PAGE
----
This thesis characterises the development of the intestinal microbiota in healthy children. The influence of four common factors potentially modulating the microbiota prenatal stress, breastfeeding duration, antibiotic use, and probiotic use were investigated, as well as the association between early-life microbiota composition and the development of BMI. In addition, the microbiota in healthy children was contrasted with that that of children with inflammatory bowel disease, characterising the association between treatment response and microbiota. The bacterial composition was analysed from faecal samples using two DNA-based methods, a phylogenetic microarray, as well as sequencing of the 16S rRNA gene amplicons. In addition, real-time qPCR was conducted to measure bile-salt hydrolase genes and antibiotic resistance genes. Bacteria were cultured anaerobically for antibiotic susceptibility testing. The results showed that the microbiota in childhood are sensitive to modulating factors, and are predictive of later-life health. Maternal stress during pregnancy was associated with altered microbiota development over the first months of life. Long duration of breastfeeding was associated with slow microbiota maturation, normal BMI, and low antibiotic use in preschool age, if the microbiota were not disrupted by antibiotic use before weaning. The results indicate that some of the benefits of breastfeeding are microbiota-dependent. Early microbiota maturation was associated with fast growth in infancy and increased BMI in preschool age. Antibiotic use emerged as a central regulator of the microbiome, with potential effects on the metabolic development of the child. Lactobacillus rhamnosus GG supplementation prevented some of the penicillin-associated changes, but failed to prevent the macrolide-associated loss of bifidobacteria. The probiotic supplementation also reduced antibiotic use for at least 3 years after the intervention. In IBD patients, the microbiota composition varied along a gradient of intestinal inflammation and resembled the microbiota composition of antibiotic-treated healthy children. High microbiota similarity to non-antibiotic treated healthy controls predicted positive response to anti-TNF-α treatment in IBD patients. This work suggests that maternal wellbeing is the first step towards healthy microbiota in the child. Promoting a natural microbiota development in childhood by breastfeeding, avoiding unnecessary antibiotics, careful selection of the antibiotic when it is needed, and possibly the use of specific probiotic strains, may have long-term health benefits, particularly in terms of weight development and immune health.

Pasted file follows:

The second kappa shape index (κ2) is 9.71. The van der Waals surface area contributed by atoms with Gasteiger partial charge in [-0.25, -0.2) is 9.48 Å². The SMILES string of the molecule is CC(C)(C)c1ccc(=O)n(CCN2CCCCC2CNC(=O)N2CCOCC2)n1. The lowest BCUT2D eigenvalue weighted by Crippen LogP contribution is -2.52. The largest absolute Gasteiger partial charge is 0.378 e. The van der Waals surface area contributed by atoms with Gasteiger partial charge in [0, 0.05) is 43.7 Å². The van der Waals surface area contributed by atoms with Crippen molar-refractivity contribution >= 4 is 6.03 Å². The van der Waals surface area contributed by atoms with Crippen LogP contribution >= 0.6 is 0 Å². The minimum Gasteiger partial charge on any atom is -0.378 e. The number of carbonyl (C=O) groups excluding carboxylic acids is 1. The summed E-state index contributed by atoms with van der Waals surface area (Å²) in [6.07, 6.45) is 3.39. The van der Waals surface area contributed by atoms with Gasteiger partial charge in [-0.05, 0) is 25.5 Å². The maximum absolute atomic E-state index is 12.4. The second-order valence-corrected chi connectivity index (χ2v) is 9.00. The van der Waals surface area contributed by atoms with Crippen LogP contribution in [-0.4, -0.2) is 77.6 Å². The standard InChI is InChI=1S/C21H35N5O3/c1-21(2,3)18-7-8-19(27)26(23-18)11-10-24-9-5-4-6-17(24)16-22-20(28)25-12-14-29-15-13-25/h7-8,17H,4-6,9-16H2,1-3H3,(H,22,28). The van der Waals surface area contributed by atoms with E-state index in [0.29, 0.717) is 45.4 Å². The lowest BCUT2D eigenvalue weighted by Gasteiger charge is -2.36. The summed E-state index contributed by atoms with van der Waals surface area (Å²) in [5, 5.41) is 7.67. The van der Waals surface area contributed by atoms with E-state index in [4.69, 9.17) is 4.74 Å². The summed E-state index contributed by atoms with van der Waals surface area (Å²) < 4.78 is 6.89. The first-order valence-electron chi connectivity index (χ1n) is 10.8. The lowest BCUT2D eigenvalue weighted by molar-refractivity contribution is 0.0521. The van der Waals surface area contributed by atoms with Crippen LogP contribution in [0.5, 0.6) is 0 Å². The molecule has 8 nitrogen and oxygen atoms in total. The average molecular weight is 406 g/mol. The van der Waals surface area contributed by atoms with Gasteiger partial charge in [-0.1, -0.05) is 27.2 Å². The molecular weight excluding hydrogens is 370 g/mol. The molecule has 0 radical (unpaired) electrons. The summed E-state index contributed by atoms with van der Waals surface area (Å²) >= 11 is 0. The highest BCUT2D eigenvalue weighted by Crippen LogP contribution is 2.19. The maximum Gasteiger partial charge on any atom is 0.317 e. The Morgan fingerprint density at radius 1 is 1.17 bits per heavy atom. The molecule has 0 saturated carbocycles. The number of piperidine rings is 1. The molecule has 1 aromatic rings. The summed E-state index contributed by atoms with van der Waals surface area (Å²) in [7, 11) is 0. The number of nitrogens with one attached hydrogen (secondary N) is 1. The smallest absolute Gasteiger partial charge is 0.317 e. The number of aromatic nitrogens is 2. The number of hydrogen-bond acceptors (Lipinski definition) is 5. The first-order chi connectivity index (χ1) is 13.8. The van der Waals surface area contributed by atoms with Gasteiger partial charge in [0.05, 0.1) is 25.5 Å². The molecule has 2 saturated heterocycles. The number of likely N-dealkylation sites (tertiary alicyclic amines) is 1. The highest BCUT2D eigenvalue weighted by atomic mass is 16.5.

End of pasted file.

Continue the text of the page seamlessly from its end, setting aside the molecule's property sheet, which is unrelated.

|Place of Publication||Helsinki|
|Publication status||Published - 2016|
|MoE publication type||G5 Doctoral dissertation (article)|
Fields of Science
- 3111 Biomedicine
- 3123 Gynaecology and paediatrics